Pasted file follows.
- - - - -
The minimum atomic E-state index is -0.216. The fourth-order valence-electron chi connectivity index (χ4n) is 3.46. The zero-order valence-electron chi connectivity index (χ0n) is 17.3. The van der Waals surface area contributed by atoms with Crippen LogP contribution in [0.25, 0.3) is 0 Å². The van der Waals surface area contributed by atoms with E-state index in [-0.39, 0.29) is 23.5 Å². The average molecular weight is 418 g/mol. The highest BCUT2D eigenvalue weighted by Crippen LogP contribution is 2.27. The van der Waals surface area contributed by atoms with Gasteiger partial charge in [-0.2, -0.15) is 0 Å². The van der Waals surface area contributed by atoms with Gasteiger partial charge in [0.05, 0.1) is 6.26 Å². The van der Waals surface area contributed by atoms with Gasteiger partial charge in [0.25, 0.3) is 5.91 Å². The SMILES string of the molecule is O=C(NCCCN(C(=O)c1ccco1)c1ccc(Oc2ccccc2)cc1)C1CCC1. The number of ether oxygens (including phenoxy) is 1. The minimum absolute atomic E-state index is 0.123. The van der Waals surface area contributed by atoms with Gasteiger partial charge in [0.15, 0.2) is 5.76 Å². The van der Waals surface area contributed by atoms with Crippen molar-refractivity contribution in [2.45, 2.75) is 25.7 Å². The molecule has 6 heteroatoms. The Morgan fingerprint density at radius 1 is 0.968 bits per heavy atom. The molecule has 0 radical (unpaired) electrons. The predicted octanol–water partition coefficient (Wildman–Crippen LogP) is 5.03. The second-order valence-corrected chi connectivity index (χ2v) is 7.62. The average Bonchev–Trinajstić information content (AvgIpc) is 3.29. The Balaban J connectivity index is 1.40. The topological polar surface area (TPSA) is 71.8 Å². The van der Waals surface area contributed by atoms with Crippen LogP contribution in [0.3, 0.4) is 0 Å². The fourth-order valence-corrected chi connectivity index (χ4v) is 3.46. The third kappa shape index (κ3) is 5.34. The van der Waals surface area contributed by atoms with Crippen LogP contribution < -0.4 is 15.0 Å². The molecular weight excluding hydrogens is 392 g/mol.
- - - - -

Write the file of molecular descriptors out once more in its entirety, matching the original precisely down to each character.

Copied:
The minimum atomic E-state index is -0.216. The fourth-order valence-electron chi connectivity index (χ4n) is 3.46. The zero-order valence-electron chi connectivity index (χ0n) is 17.3. The van der Waals surface area contributed by atoms with Crippen LogP contribution in [0.25, 0.3) is 0 Å². The van der Waals surface area contributed by atoms with E-state index in [-0.39, 0.29) is 23.5 Å². The average molecular weight is 418 g/mol. The highest BCUT2D eigenvalue weighted by Crippen LogP contribution is 2.27. The van der Waals surface area contributed by atoms with Gasteiger partial charge in [-0.2, -0.15) is 0 Å². The van der Waals surface area contributed by atoms with Gasteiger partial charge in [0.05, 0.1) is 6.26 Å². The van der Waals surface area contributed by atoms with Gasteiger partial charge in [0.25, 0.3) is 5.91 Å². The SMILES string of the molecule is O=C(NCCCN(C(=O)c1ccco1)c1ccc(Oc2ccccc2)cc1)C1CCC1. The number of ether oxygens (including phenoxy) is 1. The minimum absolute atomic E-state index is 0.123. The van der Waals surface area contributed by atoms with Gasteiger partial charge in [0.15, 0.2) is 5.76 Å². The van der Waals surface area contributed by atoms with Crippen molar-refractivity contribution in [2.45, 2.75) is 25.7 Å². The molecule has 6 heteroatoms. The Morgan fingerprint density at radius 1 is 0.968 bits per heavy atom. The molecule has 0 radical (unpaired) electrons. The predicted octanol–water partition coefficient (Wildman–Crippen LogP) is 5.03. The second-order valence-corrected chi connectivity index (χ2v) is 7.62. The average Bonchev–Trinajstić information content (AvgIpc) is 3.29. The Balaban J connectivity index is 1.40. The topological polar surface area (TPSA) is 71.8 Å². The van der Waals surface area contributed by atoms with Crippen LogP contribution in [0.3, 0.4) is 0 Å². The fourth-order valence-corrected chi connectivity index (χ4v) is 3.46. The third kappa shape index (κ3) is 5.34. The van der Waals surface area contributed by atoms with Crippen LogP contribution < -0.4 is 15.0 Å². The molecular weight excluding hydrogens is 392 g/mol.